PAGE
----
Ten Leadership Mistakes to Avoid

19 03 2018

I have compiled this list over years of being a leader which encompassed years of personal leadership mistakes. They say worse than making a mistake is not learning from ones mistakes. Included are scriptures that help address the specific mistake. Admitting our mistakes is tough, but not as difficult as hiding them. Hopefully these truths will help you in your life of leadership.

  1. To derive any form of identity from leadership. Leadership is from a position of servant hood and humility. The older I become, the less I know. Rick Warren was quoted as saying, “Humility is not that I think of myself as less; it’s that I think of myself less.” (Mt. 20:26-28; Phil. 2:5-7)
  2. To go end-around and not face problems directly. Going to others (with the problem) that are not a part of the problem or a part of the solution. (Mt. 5:23, 24; Eccl. 7:21, 22)
  3. To not guard the spiritual environment. Examples of spiritual environments would be natural parenting, being a husband/wife, spiritual parenting, eldership or being a small group leader. To not allow gossip, broken relationship and bitterness into the environment. Handle people as God’s people, not yours – caring about the spiritual health of those whom you lead. We will answer to God for our spheres of influence and what we fail to guard, we give to the evil one. (II Cor. 10:13-15; Rom. 12:18) (Sphere of influence or metron (Greek) – see II Cor 10:13.)
  4. To make excuses for the inner, felt symptoms rather than stopping to consider and listen to them. Often you cannot put your finger on the issue, but you know it’s there. Follow your gut – the spirit. Too often we give in and trust another’s opinion. (Is. 30:21; Eccl. 8:5, 6)
  5. To guard your mind and spirit from legalism. Legalism is often a cover up for sin or at the very least, false humility. Legalism brings control and breeds autocratic leadership. The more religious some leaders become, the more strict and legalistic they can become, which means less grace and less freedom. (Gal. 3:3-5; Gal. 5:1; II Cor. 3:17, 18)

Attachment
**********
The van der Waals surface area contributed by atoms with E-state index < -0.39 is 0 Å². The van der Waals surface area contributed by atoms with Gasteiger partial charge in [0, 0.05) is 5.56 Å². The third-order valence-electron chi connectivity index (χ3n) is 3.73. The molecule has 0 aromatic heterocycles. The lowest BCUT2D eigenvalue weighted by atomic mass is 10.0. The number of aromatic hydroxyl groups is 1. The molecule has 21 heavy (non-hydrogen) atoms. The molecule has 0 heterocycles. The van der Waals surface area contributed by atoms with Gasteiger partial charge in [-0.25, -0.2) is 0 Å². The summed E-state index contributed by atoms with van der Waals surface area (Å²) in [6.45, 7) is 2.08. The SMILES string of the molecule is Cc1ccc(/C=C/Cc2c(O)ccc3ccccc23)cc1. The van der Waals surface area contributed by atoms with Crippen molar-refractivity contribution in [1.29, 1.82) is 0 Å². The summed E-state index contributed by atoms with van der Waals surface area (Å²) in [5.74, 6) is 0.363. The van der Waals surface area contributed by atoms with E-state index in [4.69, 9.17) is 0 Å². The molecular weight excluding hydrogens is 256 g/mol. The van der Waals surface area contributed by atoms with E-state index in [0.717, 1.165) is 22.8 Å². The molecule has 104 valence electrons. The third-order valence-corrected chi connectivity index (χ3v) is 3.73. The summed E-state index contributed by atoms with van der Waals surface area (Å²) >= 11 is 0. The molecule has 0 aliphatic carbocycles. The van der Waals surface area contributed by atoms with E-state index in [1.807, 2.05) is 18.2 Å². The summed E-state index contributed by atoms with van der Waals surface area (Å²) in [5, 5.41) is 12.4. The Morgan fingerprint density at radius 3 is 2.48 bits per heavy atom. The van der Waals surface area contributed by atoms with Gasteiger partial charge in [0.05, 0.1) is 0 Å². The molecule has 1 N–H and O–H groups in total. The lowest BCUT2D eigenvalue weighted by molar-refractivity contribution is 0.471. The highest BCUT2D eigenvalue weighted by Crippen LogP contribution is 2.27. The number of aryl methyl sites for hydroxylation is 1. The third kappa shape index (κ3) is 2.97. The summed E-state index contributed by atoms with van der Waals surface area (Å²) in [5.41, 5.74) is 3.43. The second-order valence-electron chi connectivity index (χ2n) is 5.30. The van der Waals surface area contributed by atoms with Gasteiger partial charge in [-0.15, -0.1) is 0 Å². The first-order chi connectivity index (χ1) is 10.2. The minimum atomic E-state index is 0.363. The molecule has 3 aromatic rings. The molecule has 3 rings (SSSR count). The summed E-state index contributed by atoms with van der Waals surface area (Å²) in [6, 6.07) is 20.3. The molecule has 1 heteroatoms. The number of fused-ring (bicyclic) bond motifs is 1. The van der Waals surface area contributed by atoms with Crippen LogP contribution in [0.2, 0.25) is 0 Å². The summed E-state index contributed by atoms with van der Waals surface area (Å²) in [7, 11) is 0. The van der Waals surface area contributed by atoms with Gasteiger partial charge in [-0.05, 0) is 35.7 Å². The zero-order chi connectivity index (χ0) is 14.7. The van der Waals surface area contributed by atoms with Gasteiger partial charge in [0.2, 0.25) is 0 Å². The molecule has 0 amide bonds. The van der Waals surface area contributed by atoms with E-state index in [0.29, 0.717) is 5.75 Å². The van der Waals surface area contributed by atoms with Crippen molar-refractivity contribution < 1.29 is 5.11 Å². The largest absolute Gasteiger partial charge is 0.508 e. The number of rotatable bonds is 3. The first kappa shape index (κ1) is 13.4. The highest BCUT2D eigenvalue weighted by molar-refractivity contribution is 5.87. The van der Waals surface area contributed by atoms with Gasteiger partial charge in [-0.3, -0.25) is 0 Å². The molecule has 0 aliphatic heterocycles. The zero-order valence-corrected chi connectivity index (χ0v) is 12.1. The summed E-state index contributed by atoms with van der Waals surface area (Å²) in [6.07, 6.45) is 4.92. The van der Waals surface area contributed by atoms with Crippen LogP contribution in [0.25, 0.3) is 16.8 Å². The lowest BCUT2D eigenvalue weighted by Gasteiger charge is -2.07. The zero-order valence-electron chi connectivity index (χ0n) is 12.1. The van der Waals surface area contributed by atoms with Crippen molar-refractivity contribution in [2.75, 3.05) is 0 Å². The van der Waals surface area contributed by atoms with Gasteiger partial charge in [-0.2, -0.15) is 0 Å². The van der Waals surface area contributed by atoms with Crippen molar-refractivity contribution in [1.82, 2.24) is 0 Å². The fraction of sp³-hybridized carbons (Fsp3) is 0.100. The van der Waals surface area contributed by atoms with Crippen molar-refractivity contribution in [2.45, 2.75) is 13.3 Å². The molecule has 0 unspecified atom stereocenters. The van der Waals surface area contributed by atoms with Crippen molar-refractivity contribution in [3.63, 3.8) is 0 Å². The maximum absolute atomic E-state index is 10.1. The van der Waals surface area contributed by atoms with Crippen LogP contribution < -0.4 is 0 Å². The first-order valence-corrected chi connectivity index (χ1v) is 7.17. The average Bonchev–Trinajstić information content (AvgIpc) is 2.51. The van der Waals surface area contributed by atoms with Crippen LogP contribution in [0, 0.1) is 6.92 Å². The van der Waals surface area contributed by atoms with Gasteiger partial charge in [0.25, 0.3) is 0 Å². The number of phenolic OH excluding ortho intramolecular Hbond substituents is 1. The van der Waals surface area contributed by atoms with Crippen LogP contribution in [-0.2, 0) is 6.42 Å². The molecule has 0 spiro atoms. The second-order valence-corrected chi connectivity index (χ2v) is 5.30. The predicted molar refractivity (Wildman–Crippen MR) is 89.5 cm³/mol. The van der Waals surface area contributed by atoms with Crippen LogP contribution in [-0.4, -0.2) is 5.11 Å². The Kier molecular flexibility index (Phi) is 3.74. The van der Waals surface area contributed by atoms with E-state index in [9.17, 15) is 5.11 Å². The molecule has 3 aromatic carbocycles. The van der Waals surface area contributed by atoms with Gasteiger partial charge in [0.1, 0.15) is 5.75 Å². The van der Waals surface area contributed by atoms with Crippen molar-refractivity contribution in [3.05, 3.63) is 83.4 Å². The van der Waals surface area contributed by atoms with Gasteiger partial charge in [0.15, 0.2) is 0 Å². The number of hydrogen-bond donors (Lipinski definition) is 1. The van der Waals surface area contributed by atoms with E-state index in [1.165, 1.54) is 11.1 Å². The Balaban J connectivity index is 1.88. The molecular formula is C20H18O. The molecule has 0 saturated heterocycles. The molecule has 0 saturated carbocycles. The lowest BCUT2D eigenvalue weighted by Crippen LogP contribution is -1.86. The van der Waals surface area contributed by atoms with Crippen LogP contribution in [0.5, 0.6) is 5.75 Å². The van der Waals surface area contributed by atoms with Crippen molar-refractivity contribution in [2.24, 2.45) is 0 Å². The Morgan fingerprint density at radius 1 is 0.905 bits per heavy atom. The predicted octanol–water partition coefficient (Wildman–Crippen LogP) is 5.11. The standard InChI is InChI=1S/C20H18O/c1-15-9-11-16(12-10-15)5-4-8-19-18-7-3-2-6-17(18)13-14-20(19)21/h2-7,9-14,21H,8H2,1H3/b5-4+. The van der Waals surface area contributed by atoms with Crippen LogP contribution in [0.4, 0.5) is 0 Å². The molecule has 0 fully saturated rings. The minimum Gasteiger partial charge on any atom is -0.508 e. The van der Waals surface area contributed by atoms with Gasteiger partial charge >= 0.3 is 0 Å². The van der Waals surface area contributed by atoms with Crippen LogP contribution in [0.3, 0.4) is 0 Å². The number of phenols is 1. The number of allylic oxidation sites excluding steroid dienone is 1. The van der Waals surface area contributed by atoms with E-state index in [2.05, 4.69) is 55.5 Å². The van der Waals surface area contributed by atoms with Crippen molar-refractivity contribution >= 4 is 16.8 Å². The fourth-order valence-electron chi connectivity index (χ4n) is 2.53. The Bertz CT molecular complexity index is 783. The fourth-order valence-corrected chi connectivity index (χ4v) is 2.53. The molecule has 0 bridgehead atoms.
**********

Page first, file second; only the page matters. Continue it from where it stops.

6. To guard against promotion of persons who have chronic problems with sin, or finances, or anger or negative habits. You will Peter Principle them. (Num. 32:23; Ps. 119:133; Jn. 8:34)
  7. To work very hard at not rescuing people. Sometimes the consequences are the best training tool from God. Work as preventively as possible. If you rescue once, you will have to rescue again. (Prov. 19:19; John 5:1-6)
  8. To consider expansion before considering depth. The current church has become known to be a mile wide and an inch deep. We want to avoid this syndrome. We must go deeper before attempting to go broader. (Prov. 24:27)
  9. To take responsibility for another’s accomplishment. Always give credit where credit is due. Someone once said, “The first time I give a quote I mention who said it. The second time I quote it, I fail to mention who said it. The third time I quote it, I said it.” Let others promote you; do not promote yourself. (Prov. 27:2, 17, 21; II Thes. 2:6)
  10. To promise promotion without at the same time promising tests and adversity. Anointing does not necessarily mean a person is full of character. Character and discipline, holiness and integrity come first, then promotion. The next generation may desire what we have, but do not skip the process of tests and maturation. (Ps. 26:2; James 1:12)
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One response

22 03 2018
Omondis In Kenya

Steve, Each of these ten points could probably be a post of its own — maybe you have that in mind already. Thanks for always good content.

Liked by 1 person

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